Required Rate of Return

Whenever I meet someone new and am asked the obligatory “what do you do?” I typically get two reactions. Roughly half of folks respond with an unconscious grimace and politely excuse themselves in search of someone more interesting.  The second reaction is one of delight and surprise.

Once this exchange happens with an interested party, the next question I usually get is – what stocks do you like? Now I’m the one grimacing.  The reason being is that stocks are as varied as the investors who own them.  In addition to first understanding an investor’s risk tolerance, time horizon, and long-term goals, picking stocks requires a lot of analysis.  One of the cornerstones of equity analysis begins with something called the required rate of return. If you’re not already grimacing, read on brave reader!

A required rate of return effectively measures what kind of payback you need to get in order to go forward with a stock (or any investment) purchase. To determine a stock’s required rate of return you need three inputs: (1) the economy’s real risk-free rate of return (2) the expected inflation rate and (3) a risk premium to make-up for the added uncertainty that comes with owning a stock.  The first input, the real risk-free rate of return is a return you can theoretically get today with virtually no risk.  We plan to own our stock for ten years, so we’ll use the 10 Yr Treasury bond as our risk-free rate proxy, currently yielding ~2.5%.  We start with the “risk-free” rate because if nothing else, the stock you’re considering should at least deliver a return on par with a very safe US Treasury bond.  And then some, because you need to be compensated for the additional risk you’re about to take.  More on that in a minute.

Next, rising costs will diminish the purchasing power of your dollar over time, so you’ll want to have an investment that at least offsets the deleterious effects of inflation. Expected inflation is currently running around 2%, so we’ll add that to our risk-free rate of 2.5% for a required stock return (so far) of 4.5%.  Finally, because of the added risk you take on by owning a stock, you should demand some kind of compensation for this uncertainty.  We account for this risk by taking a stock’s beta or its volatility compared to the market, and multiplying it by an equity risk premium.  The equity risk premium is generally estimated by subtracting the expected equity market return (stocks have returned 10% on average over the long-term*) from the risk-free rate.  Thus, our equity risk premium is 7.5% or 10% minus the risk-free 2.5%.  Phew.  Using a pretend stock, Widgets-R-Us (Ticker: WIGGY) as our prospective stock investment, with a 5-year beta of about 0.90 – meaning it has historically been less volatile than the market – we get a total risk component of 6.75% (beta x equity risk premium or 0.90 x 7.5%).  Putting it altogether we should require WIGGY to return at least 9.25% before wading in.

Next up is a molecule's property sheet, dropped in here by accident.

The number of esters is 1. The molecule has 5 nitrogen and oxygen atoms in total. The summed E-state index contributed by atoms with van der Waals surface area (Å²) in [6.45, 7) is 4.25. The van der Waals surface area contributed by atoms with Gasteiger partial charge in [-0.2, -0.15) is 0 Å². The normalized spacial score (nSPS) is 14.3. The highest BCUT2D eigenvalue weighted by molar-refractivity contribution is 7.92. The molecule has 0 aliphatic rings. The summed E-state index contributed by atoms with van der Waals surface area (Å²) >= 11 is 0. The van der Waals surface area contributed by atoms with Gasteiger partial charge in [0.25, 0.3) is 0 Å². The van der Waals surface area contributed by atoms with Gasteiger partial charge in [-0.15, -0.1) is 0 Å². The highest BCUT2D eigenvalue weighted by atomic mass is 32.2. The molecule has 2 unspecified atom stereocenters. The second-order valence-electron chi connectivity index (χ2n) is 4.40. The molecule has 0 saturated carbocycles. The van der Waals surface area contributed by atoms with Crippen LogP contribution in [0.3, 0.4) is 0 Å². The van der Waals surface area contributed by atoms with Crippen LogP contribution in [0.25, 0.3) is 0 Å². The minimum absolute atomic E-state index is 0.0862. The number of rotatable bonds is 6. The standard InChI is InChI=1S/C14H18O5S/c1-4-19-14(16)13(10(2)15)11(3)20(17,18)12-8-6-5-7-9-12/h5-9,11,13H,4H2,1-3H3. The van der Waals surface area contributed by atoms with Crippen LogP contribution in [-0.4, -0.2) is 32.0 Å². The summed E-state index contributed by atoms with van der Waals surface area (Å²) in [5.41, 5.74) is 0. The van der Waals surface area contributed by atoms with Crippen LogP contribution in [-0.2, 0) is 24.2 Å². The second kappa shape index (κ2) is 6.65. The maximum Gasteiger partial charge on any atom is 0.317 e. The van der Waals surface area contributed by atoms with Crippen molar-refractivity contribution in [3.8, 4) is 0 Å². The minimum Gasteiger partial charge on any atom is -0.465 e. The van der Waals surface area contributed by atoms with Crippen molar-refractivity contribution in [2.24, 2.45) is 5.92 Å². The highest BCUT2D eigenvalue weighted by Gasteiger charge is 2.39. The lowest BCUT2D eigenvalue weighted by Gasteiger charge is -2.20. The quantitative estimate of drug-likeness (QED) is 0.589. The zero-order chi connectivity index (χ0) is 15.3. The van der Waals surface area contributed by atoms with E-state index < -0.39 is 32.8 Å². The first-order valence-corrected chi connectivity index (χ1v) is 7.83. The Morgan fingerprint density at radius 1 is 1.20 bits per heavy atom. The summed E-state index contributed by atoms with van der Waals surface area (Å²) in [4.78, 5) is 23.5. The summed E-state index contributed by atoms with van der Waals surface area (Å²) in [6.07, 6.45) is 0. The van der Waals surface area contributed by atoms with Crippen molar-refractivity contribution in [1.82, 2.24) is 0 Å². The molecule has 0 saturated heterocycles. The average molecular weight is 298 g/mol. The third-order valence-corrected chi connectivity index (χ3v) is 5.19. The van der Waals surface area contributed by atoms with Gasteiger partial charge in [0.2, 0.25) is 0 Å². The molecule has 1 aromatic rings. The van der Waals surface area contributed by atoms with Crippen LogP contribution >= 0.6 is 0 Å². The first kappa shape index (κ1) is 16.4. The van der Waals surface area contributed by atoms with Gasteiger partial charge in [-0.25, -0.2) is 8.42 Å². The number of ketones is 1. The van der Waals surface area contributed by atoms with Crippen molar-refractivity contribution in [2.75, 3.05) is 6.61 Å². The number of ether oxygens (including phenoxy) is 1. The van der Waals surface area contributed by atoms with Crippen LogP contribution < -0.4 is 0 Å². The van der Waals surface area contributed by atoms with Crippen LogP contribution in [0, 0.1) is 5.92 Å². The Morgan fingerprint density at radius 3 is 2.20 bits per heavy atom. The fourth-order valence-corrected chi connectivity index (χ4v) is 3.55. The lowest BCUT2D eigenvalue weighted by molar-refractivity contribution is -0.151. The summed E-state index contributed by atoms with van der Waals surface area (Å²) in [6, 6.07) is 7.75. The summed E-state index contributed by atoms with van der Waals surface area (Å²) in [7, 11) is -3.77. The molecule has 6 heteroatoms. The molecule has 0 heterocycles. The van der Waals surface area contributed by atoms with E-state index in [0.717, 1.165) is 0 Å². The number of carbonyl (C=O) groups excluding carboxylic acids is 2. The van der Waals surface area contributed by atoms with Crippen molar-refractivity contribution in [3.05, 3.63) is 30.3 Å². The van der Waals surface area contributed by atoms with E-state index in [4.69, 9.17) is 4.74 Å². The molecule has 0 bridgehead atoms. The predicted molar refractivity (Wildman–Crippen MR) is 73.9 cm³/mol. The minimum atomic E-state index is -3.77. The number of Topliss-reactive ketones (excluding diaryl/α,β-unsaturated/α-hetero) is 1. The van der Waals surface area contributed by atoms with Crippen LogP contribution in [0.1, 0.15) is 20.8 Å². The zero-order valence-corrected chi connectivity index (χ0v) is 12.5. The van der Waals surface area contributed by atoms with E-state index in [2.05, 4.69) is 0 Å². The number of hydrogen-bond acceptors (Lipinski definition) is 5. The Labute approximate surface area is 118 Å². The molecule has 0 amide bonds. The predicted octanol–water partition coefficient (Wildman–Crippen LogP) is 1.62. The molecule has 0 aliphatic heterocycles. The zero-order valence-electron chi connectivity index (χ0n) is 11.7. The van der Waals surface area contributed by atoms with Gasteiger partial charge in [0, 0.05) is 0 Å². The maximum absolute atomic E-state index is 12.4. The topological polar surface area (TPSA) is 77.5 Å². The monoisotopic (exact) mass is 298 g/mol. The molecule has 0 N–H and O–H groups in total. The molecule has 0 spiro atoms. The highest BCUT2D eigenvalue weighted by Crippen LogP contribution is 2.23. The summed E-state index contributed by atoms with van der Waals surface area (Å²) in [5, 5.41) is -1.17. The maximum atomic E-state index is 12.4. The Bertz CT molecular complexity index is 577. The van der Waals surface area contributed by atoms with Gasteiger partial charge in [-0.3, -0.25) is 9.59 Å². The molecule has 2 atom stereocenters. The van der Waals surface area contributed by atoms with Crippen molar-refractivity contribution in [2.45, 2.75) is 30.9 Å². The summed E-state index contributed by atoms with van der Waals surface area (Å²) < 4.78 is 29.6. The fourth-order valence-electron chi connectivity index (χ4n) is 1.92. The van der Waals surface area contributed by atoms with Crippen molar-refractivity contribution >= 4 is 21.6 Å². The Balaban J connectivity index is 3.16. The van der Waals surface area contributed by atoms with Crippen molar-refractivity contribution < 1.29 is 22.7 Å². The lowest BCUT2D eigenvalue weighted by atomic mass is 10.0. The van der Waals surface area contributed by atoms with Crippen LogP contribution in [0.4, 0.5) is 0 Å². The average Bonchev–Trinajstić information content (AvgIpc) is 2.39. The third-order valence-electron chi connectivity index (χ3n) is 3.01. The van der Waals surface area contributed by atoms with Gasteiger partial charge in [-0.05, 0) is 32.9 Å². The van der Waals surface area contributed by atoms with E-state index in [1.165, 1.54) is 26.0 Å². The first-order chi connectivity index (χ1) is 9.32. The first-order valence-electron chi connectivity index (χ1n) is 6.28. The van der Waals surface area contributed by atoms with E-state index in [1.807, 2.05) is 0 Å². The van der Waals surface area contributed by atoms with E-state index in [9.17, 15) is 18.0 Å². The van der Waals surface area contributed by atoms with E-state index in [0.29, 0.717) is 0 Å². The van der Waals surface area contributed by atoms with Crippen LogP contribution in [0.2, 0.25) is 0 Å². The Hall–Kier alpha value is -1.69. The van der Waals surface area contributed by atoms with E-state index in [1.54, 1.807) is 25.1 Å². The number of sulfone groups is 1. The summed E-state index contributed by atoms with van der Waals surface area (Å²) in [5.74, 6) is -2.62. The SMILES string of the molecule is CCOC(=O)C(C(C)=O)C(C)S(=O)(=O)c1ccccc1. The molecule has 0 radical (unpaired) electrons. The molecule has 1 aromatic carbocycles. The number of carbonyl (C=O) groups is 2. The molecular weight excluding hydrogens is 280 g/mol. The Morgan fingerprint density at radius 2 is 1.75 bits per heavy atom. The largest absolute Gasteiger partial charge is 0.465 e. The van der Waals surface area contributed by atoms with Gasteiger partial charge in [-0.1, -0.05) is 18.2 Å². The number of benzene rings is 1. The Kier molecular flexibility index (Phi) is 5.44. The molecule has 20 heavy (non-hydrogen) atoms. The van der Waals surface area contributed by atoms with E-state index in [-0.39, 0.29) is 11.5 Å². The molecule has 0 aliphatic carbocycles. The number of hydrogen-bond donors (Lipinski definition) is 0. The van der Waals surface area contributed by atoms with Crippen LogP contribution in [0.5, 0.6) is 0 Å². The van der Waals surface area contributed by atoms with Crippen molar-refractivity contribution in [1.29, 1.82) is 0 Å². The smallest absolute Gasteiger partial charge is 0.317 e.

Congrats! You calculated a required rate of return.  Although this is an important starting point, I’m sorry to tell you it’s just the beginning.  It’s a good beginning because we now know what return we require in order to buy Widgets-R-Us, but you may have guessed that without an expected rate of return we don’t have a lot to go on.  The good news is that there are plenty of knowledgeable investment professionals who can do the work for you.  And importantly, are willing to take the time to explain how they come to their investment decisions.

*Ibbotson, large cap stocks 1926-2012

Carrie Tallman, CFA

Director of Research

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